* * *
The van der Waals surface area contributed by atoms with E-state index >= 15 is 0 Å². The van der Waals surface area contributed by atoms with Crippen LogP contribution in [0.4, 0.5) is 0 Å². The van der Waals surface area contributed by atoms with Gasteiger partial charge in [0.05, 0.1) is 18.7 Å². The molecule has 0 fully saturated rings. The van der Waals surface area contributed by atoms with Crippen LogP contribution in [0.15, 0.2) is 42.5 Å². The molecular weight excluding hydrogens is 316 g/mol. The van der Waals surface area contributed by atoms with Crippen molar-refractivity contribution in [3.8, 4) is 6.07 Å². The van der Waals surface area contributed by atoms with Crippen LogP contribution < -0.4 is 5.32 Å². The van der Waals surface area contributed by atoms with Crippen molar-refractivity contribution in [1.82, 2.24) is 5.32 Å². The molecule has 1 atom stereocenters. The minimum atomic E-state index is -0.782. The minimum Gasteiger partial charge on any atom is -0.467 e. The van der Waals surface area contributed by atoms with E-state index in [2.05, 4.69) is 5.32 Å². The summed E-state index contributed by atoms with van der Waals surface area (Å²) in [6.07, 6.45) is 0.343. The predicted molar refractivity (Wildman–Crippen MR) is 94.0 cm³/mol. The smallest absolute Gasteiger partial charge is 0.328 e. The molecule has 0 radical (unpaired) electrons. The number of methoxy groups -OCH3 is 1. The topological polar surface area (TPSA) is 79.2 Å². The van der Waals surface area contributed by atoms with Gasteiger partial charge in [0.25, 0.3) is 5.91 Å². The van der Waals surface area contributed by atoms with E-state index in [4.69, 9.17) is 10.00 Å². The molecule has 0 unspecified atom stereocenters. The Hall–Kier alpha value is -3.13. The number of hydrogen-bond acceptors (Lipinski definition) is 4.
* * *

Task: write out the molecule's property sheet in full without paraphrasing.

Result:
The van der Waals surface area contributed by atoms with E-state index >= 15 is 0 Å². The van der Waals surface area contributed by atoms with Crippen LogP contribution in [0.4, 0.5) is 0 Å². The van der Waals surface area contributed by atoms with Gasteiger partial charge in [0.05, 0.1) is 18.7 Å². The molecule has 0 fully saturated rings. The van der Waals surface area contributed by atoms with Crippen LogP contribution in [0.15, 0.2) is 42.5 Å². The molecular weight excluding hydrogens is 316 g/mol. The van der Waals surface area contributed by atoms with Crippen molar-refractivity contribution in [3.8, 4) is 6.07 Å². The van der Waals surface area contributed by atoms with Crippen LogP contribution < -0.4 is 5.32 Å². The van der Waals surface area contributed by atoms with Crippen molar-refractivity contribution in [1.82, 2.24) is 5.32 Å². The molecule has 1 atom stereocenters. The minimum atomic E-state index is -0.782. The minimum Gasteiger partial charge on any atom is -0.467 e. The van der Waals surface area contributed by atoms with E-state index in [2.05, 4.69) is 5.32 Å². The summed E-state index contributed by atoms with van der Waals surface area (Å²) in [6.07, 6.45) is 0.343. The predicted molar refractivity (Wildman–Crippen MR) is 94.0 cm³/mol. The smallest absolute Gasteiger partial charge is 0.328 e. The molecule has 0 radical (unpaired) electrons. The number of methoxy groups -OCH3 is 1. The topological polar surface area (TPSA) is 79.2 Å². The van der Waals surface area contributed by atoms with Gasteiger partial charge in [0.25, 0.3) is 5.91 Å². The van der Waals surface area contributed by atoms with E-state index in [4.69, 9.17) is 10.00 Å². The molecule has 0 unspecified atom stereocenters. The Hall–Kier alpha value is -3.13. The number of hydrogen-bond acceptors (Lipinski definition) is 4.